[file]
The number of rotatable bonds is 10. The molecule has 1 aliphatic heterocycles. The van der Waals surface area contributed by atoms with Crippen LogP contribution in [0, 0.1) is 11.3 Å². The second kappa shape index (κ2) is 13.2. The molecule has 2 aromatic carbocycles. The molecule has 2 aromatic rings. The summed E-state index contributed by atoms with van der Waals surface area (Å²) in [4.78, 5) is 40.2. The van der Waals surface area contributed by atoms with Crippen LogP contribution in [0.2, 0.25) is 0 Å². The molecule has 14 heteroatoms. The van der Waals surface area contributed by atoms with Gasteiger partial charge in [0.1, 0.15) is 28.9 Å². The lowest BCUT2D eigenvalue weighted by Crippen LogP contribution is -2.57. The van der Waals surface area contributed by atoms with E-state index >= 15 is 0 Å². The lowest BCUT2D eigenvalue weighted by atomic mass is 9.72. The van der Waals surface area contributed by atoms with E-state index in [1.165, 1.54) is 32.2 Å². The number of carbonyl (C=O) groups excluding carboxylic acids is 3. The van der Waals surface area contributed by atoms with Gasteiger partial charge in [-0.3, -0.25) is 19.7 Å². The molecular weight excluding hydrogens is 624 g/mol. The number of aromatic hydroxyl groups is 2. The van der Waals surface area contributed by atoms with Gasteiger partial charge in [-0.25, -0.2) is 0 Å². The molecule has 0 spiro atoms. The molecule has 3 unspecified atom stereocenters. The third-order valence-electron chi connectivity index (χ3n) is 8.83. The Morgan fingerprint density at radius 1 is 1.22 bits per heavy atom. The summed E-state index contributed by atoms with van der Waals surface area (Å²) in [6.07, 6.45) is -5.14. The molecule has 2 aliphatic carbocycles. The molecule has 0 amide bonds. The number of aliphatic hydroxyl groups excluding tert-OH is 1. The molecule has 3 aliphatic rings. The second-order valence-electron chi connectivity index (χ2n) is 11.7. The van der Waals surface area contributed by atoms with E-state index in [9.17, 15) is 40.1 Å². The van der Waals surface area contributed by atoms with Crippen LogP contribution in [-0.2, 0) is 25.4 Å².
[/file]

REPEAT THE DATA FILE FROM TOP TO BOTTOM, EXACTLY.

The number of rotatable bonds is 10. The molecule has 1 aliphatic heterocycles. The van der Waals surface area contributed by atoms with Crippen LogP contribution in [0, 0.1) is 11.3 Å². The second kappa shape index (κ2) is 13.2. The molecule has 2 aromatic carbocycles. The molecule has 2 aromatic rings. The summed E-state index contributed by atoms with van der Waals surface area (Å²) in [4.78, 5) is 40.2. The van der Waals surface area contributed by atoms with Crippen LogP contribution in [0.2, 0.25) is 0 Å². The molecule has 14 heteroatoms. The van der Waals surface area contributed by atoms with Gasteiger partial charge in [0.1, 0.15) is 28.9 Å². The lowest BCUT2D eigenvalue weighted by Crippen LogP contribution is -2.57. The van der Waals surface area contributed by atoms with E-state index >= 15 is 0 Å². The lowest BCUT2D eigenvalue weighted by atomic mass is 9.72. The van der Waals surface area contributed by atoms with E-state index in [1.165, 1.54) is 32.2 Å². The number of carbonyl (C=O) groups excluding carboxylic acids is 3. The van der Waals surface area contributed by atoms with Gasteiger partial charge in [-0.3, -0.25) is 19.7 Å². The molecular weight excluding hydrogens is 624 g/mol. The number of aromatic hydroxyl groups is 2. The van der Waals surface area contributed by atoms with Gasteiger partial charge in [-0.25, -0.2) is 0 Å². The molecule has 0 spiro atoms. The molecule has 3 unspecified atom stereocenters. The third-order valence-electron chi connectivity index (χ3n) is 8.83. The Morgan fingerprint density at radius 1 is 1.22 bits per heavy atom. The summed E-state index contributed by atoms with van der Waals surface area (Å²) in [6.07, 6.45) is -5.14. The molecule has 2 aliphatic carbocycles. The molecule has 0 amide bonds. The number of aliphatic hydroxyl groups excluding tert-OH is 1. The molecule has 3 aliphatic rings. The second-order valence-electron chi connectivity index (χ2n) is 11.7. The van der Waals surface area contributed by atoms with E-state index in [9.17, 15) is 40.1 Å². The van der Waals surface area contributed by atoms with Crippen LogP contribution in [-0.2, 0) is 25.4 Å².